Khoman, Thanat
July 1964
Foreign Affairs;Jul1964, Vol. 42 Issue 4, p628
Academic Journal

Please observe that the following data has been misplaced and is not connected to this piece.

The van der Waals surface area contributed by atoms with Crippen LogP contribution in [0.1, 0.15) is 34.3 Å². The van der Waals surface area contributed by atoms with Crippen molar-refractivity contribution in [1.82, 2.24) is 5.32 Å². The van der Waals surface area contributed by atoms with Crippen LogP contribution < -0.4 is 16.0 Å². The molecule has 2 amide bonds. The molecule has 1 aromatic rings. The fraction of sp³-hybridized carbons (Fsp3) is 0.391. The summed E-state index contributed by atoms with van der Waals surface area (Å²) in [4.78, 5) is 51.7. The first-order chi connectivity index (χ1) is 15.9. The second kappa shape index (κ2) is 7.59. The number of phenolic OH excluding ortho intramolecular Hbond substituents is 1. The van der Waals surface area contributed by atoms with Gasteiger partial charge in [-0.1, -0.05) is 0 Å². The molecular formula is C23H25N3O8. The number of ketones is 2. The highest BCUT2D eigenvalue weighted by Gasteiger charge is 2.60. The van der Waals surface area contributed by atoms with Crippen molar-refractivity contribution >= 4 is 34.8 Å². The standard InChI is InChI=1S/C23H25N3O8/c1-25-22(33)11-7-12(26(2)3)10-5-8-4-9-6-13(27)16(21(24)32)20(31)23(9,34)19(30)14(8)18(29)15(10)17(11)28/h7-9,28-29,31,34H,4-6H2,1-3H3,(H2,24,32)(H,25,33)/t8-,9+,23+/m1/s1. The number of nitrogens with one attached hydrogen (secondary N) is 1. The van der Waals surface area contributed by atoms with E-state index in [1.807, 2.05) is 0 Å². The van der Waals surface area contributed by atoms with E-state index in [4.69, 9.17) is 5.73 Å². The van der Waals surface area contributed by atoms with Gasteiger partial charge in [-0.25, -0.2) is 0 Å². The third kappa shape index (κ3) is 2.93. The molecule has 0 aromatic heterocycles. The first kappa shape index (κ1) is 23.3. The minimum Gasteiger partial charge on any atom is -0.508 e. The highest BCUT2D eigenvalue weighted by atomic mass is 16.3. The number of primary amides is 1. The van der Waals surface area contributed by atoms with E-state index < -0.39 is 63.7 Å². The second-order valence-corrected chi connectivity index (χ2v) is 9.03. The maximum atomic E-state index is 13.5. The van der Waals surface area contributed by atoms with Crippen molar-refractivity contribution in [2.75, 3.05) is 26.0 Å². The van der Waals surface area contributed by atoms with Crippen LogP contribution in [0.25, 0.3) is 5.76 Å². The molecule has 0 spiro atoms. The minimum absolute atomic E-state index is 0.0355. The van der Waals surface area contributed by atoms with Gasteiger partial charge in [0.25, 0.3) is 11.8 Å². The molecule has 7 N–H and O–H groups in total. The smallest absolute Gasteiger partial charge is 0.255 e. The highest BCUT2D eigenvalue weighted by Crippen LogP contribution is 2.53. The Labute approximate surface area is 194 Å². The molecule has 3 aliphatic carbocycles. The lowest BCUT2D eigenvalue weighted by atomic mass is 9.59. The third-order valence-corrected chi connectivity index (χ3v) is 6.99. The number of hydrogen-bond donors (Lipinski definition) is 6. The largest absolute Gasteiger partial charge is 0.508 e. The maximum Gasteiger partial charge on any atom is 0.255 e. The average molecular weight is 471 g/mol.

The article discusses political development and problems associated with the Southeast Asian nations. Prior to the World War I, Southeast Asia, with the exception of Thailand, was under Western colonial rule. The British, French, Dutch and Americans shared control of the region. The tasks confronting the newly independent Southeast Asian nations thus appear mainly to be twofold. They have first to devise their own internal order and structure, and then to define their position vis-a-vis the outside world. The experience of the Soviet Union, once a nation with a backward peasant economy, cannot fail to attract attention and also more or less openly avowed admiration. Japan, from being a relatively insignificant nation, rose to prominence among the Great Powers through methodical and determined effort. Discrimination of any form was totally alien to the Thai mind. In spite of these assets, the Western representative system has not produced results measuring up to expectations; indeed, instead of bringing progress and stability, it once brought the Thai nation close to the brink of disintegration. In Laos, the Communist gains consisted firstly of securing de facto control over two of the Laotian northern provinces, even though these remain under the nominal authority of the central government, and a long corridor connecting North with South Vietnam, through which military personnel and supplies steadily flow to sustain and intensify Communist Viet Cong operations in South Vietnam.


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